Seasonings and Additives

Learn the science behind why, when and how to use different seasonings & additives to make the best product you can.

7 Topics 75 Posts
  • 3 Votes
    13 Posts
    3k Views

    processhead I guess it is always nice to be over prepared.

  • 3 Votes
    5 Posts
    2k Views

    Sam O. That’s a matter of some debate! I know a deer processor who includes his seasoning and his water in his meatblocks weight, so like 20 lb of meat plus 3 lb of water and 2 lb of seasoning for a whole 25 lb batch and people do rave about his sausage but I have always gone with 25lb of meat and fat and anything that adds on to that is just added on. I have tried factoring in the water and seasoning/additives two times and I liked it less both times.

  • 5 Votes
    25 Posts
    3k Views

    The Nashville Hot Chicken on popcorn is a solid move.

  • 1 Votes
    4 Posts
    2k Views
  • 1 Votes
    15 Posts
    3k Views

    Hello. Will cold phosphate work if I choose to marinade in the stuff and not inject?

  • 2 Votes
    1 Posts
    3k Views
    Seasoning and Additives What is Sure Cure? (Salt for Curing Meat)
    What is Sure Cure?

    Put simply, Sure Cure is a mix of salt and nitrites that is used to cure meat for products like snack sticks and summer sausage before they are smoked, ensuring that it is safe for consumption. People have been curing meat for thousands of years. Meat would be packed in salt, and the combination of salt and nitrites in the salt cured the meat. As scientific ability advanced, it was noted that nitrites and nitrates were useful in setting a nice pinkish color into cured meats, and saltpeter became a common ingredient in meat processing. Today we use a more refined version, Sodium Nitrite, that is safer to work with.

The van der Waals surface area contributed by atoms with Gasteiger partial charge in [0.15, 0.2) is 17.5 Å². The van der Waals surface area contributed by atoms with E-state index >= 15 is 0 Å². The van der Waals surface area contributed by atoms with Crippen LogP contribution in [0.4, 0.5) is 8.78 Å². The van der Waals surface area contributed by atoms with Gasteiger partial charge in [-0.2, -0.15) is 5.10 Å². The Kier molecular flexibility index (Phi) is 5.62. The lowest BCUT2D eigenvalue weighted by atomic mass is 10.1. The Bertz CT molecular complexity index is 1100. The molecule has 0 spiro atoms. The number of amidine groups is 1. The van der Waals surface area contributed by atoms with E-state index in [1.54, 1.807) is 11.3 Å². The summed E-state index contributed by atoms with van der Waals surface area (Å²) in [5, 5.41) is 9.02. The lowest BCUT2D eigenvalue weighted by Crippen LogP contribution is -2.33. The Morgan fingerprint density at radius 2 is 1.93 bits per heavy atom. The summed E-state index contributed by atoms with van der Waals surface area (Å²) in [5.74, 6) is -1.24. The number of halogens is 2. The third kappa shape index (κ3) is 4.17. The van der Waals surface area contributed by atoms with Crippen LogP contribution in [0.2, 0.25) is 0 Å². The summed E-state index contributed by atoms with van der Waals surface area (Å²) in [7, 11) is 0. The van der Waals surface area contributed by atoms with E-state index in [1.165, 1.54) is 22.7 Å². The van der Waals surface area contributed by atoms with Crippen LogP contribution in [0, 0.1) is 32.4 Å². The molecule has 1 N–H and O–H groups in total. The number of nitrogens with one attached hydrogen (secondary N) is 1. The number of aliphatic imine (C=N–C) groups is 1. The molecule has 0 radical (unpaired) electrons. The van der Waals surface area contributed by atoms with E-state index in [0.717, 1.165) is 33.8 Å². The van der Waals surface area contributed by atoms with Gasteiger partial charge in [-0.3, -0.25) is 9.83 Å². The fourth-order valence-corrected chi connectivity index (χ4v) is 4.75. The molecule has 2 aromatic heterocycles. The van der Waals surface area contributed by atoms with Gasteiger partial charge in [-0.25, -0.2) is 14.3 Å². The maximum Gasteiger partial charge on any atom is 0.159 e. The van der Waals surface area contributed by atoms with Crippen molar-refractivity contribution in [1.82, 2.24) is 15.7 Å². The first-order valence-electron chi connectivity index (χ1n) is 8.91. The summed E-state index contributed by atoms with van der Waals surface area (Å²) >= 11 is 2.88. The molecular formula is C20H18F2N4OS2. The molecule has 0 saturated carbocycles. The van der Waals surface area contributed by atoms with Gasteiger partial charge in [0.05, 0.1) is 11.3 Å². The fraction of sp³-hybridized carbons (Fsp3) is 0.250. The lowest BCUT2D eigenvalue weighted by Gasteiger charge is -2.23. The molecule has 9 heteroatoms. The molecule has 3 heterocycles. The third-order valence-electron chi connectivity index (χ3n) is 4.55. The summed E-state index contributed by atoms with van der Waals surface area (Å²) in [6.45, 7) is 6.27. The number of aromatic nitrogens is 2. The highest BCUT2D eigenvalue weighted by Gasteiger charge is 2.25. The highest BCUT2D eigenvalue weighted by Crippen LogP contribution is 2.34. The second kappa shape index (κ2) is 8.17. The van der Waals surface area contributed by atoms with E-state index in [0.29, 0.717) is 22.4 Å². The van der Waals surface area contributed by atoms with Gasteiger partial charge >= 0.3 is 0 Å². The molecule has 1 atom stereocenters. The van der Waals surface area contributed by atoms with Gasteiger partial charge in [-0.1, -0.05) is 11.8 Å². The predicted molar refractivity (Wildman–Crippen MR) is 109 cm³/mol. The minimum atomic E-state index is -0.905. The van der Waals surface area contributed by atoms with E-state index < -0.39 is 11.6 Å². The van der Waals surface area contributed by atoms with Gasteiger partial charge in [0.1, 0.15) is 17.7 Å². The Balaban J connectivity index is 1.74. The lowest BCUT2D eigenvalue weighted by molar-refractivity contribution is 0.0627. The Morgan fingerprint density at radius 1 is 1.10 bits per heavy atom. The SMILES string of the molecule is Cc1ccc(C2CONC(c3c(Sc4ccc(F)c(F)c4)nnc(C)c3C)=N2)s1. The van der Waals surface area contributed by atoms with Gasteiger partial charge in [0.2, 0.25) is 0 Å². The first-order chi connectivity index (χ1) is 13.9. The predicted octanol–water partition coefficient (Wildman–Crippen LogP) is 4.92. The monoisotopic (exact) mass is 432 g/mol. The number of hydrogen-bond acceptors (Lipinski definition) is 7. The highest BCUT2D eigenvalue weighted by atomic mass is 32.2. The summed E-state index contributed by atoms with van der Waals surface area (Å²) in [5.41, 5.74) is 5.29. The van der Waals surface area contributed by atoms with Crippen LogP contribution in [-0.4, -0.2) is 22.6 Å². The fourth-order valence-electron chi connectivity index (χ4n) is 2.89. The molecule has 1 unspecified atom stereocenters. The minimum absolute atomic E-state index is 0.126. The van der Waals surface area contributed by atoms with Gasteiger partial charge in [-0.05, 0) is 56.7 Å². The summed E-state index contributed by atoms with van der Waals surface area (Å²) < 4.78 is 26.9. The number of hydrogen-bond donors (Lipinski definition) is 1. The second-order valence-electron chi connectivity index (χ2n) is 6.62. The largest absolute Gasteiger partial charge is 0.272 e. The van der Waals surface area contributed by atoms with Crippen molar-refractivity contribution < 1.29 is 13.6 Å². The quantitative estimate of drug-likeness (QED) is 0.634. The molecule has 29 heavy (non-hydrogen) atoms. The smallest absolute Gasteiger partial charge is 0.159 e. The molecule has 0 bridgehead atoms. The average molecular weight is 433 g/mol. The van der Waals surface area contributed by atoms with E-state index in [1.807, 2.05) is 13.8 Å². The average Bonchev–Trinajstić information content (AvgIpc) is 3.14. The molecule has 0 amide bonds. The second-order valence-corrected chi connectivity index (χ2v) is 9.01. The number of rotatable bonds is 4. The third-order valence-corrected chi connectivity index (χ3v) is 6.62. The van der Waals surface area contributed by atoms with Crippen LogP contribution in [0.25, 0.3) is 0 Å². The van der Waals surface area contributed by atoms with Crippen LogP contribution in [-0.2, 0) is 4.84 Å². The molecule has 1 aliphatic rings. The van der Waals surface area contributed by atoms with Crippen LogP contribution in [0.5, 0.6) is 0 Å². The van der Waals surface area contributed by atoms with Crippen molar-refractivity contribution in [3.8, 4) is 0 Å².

If you have used brands other than Excalibur, you have probably used a cure called Prague Powder #1, Instacure, or Modern Cure. All of these are basically the same thing; sure cure is just Excalibur’s name for it. It is in this little orange bag that is sent along with any meat snack that is designed to be cured, and none of these products would be safe to eat if we hadn’t used it. Sure Cure will appear pink because food coloring has been added to prevent any mix-ups with other seasonings or cures. The main ingredient in Sure Cure is salt, not the curing agent which is Nitrites. Large volumes of salt are added during production to make measuring the correct amount of nitrites easier.

    Why Use Sure Cure?

    There are a few reasons you want to add Sure Cure to a smoked meat product. The main reason is that it retards the growth of Botulism spores in your meat. Botulism is a potentially fatal toxin and is one of the main causes of food poisoning in the US. The environment you create when you smoke a restructured meat product like a snack stick or summer sausage is perfect for the growth of botulism spores. It is moist and hot but not hot enough to kill the spores, which can withstand temperatures of above 200 degrees. No one wants to cook their meat to that temperature, as you would most likely end up with a dried-out and burned product.

    Other information

    Sure cure is also effective in preserving the smoke and spice flavor in a cured product, and it fights off rancidity and a warmed-over flavor. Have you ever made a London broil, put the leftovers in the fridge, and then reheated it? You notice a significant difference in the taste right? That is the warmed-over flavor we are referring to.

    Excalibur packages the sure cure into the cases with any seasoning that is designed to be smoked. For 25 lb batches, they include a 1 oz package, and for 100 lb packages, they include a 4 oz package. You can also purchase sure cure in 5 lb bags or 50 lb boxes.

    Shop waltonsinc.com for Excalibur Jerky Seasonings Shop waltonsinc.com for Excalibur Summer Sausage Seasoning Shop waltonsinc.com for Excalibur Cures
  • 3 Votes
    12 Posts
    2k Views

    Chef I agree that would be really great for people trying to cut back on salt.